Every sport and hobby has its purists. Certain bird hunters believe that only an over/under gun should be used in pursuit of upland game. Certain fans of baseball feel the designated hitter is a disgrace to the game. When it comes to fly fishing, a large number of anglers think that the various species of trout are the only worthy species that should be pursued. However, more and more people are looking at carp as a way of not only wetting a hook but also as a fish worthy of fly fishing techniques.
Easy for First Timers
Fly fishing for carp is similar to bone fishing done in the waters of the Caribbean. Anglers have noted that it is common to see a carp mudding, finning and tailing in the grass near the water’s edge. This makes it relatively easy to cast an appropriate fly and try your luck at landing one. One of the hardest things for new anglers to learn is the patience that comes from waiting for “unseen” fish to hopefully take their bait. Sight fishing offers a bit more action in a way that is easier to understand.
Carp also have a wide variety in their diet. They eat baitfish, crayfish and even insects throughout each life stage. This allows anglers to present a number of different lures with hopes of landing one of the beasts.
Carp are strong adapters. They are found in nearly every type of fresh water, whether it is cold temps, hot temps, stained water or pool-water clear. Most any type of water, from a small pond at the local golf course, up to the largest lake in the U.S. will have a strong population of carp. In fact, they are part of the biggest family of freshwater fish all over the world.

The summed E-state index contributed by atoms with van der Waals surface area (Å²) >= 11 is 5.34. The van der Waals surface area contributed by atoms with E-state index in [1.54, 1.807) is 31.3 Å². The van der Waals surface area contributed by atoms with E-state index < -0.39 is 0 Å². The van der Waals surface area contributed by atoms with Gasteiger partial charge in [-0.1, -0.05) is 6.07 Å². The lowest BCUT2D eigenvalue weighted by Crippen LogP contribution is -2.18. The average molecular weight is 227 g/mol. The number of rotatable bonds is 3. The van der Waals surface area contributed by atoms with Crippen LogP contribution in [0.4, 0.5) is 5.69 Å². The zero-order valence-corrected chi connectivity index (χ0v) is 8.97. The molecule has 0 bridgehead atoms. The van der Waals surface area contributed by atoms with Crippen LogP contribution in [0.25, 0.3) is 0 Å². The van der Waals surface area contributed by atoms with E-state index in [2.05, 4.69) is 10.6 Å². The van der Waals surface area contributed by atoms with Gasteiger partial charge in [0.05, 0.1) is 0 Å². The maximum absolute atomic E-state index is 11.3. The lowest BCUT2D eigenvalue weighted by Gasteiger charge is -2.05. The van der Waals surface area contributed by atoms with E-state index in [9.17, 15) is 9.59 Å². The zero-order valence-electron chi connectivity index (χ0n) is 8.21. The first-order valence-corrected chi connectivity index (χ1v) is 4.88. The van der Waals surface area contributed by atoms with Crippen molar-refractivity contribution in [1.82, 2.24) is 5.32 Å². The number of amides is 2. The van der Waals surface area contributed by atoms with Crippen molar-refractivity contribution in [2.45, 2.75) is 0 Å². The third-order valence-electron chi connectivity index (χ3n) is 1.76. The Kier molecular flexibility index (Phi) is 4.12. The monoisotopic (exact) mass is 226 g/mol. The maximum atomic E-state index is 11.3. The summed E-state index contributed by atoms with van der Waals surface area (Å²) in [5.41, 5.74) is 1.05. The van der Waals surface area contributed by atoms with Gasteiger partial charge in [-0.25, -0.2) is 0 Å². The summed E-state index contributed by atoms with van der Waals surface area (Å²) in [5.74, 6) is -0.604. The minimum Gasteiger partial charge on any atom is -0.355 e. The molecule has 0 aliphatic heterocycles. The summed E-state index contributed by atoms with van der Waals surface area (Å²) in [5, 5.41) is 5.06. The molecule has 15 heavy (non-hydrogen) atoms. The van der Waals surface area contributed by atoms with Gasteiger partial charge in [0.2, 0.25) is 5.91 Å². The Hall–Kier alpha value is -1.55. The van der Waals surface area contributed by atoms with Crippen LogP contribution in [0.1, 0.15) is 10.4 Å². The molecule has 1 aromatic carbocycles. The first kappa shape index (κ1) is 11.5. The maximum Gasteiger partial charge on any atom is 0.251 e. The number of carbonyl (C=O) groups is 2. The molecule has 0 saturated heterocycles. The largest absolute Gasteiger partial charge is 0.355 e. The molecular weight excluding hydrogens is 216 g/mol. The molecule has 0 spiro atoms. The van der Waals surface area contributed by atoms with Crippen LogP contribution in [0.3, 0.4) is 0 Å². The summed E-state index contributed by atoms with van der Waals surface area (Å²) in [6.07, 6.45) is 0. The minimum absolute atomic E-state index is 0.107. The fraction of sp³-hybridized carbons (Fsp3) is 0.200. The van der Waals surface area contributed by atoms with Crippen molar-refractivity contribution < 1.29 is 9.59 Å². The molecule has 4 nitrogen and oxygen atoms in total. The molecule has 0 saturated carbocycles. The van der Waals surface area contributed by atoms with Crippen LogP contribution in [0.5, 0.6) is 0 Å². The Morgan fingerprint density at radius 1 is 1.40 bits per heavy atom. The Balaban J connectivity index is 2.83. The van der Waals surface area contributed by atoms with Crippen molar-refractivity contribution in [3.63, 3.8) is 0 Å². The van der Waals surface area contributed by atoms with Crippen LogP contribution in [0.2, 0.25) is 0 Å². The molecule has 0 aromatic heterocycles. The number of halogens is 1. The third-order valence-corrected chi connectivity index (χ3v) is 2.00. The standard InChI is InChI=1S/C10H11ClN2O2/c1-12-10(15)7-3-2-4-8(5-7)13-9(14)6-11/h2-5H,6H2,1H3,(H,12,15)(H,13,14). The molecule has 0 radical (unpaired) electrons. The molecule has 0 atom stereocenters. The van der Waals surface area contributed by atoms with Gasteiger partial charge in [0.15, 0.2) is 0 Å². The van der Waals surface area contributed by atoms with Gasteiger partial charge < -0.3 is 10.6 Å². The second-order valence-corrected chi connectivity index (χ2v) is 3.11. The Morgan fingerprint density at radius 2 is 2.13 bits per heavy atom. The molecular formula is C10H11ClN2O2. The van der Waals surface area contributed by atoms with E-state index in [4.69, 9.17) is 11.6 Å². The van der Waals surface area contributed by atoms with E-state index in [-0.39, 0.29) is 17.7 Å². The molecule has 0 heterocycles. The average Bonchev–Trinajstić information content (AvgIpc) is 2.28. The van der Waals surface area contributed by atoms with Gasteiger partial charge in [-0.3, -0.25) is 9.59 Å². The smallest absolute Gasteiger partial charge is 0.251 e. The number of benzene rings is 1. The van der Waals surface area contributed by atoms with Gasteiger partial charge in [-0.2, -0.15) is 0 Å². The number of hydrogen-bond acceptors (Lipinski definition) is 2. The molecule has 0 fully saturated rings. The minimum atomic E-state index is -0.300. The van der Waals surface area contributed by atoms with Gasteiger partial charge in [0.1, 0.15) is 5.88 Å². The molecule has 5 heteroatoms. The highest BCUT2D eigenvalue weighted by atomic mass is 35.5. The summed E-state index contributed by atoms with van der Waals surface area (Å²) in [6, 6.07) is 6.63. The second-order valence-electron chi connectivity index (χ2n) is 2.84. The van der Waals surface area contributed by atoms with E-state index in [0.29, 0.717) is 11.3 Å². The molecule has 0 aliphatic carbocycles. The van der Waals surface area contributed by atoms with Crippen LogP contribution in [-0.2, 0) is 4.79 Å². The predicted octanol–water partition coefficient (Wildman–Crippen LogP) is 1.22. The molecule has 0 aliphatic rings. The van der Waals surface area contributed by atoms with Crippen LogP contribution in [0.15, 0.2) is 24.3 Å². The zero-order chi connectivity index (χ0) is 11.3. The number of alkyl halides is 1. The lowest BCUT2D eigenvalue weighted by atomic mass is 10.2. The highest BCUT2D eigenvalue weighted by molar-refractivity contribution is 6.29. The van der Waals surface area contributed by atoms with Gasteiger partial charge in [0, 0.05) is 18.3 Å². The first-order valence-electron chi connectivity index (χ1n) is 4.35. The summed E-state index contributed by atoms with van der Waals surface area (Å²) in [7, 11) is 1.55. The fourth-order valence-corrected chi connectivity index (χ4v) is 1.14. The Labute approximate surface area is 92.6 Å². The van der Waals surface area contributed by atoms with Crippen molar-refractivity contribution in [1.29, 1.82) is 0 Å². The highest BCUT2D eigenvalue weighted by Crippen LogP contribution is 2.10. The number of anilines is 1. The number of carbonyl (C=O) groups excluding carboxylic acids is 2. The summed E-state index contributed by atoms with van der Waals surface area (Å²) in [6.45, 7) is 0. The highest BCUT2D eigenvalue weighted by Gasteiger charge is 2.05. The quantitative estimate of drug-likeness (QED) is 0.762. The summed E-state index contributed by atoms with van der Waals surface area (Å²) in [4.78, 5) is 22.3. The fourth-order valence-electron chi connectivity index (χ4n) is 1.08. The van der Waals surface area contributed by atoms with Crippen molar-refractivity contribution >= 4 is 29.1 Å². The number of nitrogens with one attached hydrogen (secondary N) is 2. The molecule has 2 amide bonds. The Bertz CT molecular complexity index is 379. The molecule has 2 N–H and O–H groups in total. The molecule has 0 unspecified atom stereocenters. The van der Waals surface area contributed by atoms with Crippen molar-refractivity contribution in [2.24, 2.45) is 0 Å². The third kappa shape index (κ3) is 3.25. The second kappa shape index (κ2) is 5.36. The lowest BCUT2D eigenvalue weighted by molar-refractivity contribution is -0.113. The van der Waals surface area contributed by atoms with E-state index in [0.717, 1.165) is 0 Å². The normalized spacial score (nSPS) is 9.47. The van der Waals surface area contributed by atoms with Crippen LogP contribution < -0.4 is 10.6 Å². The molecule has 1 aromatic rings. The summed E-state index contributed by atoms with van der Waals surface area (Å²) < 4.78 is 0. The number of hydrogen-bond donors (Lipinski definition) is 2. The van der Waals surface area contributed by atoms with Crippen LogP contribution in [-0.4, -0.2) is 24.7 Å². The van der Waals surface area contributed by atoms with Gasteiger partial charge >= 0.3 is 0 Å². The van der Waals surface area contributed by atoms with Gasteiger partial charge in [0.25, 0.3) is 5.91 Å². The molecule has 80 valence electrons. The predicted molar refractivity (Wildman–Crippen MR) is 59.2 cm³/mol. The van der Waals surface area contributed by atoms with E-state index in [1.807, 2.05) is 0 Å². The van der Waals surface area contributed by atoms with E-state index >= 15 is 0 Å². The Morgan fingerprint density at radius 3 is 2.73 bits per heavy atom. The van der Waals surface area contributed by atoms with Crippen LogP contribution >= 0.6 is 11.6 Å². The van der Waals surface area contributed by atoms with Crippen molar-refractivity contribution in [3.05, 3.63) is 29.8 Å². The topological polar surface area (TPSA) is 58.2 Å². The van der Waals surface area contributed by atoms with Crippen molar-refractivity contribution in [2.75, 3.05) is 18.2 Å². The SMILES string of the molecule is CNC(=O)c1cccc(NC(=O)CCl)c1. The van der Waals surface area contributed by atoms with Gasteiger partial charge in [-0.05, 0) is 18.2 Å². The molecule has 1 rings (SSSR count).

Help Expand the Sport
The New York Times recently posted an article about fly fishing for carp. Regardless of your opinion about the paper, this is a mainstream publication. Articles that bring attention to fly fishing can help expand the sport. A higher number of participants will bring more money to supplier of rods, reels, lines and lures. This makes for more competition which will help the overall industry.
It also means that the various shops around the country relying on trout enthusiasts can expand their offerings to a wider audience. Offering gear and advice for the local carp bite can help these shops earn a better living when the trout bite has slowed down.
If you have the itch to catch something with a fly, and you long for a big fish experience, consider giving the carp a try. It might change your opinion on fly fishing and give you another reason to get outside and enjoy Mother Nature.
Larry Chandler is a freelance writer that loves to connect with anglers and New York Fishing guides. When he’s not working on the latest freelance project he is usually out with his family, making memories.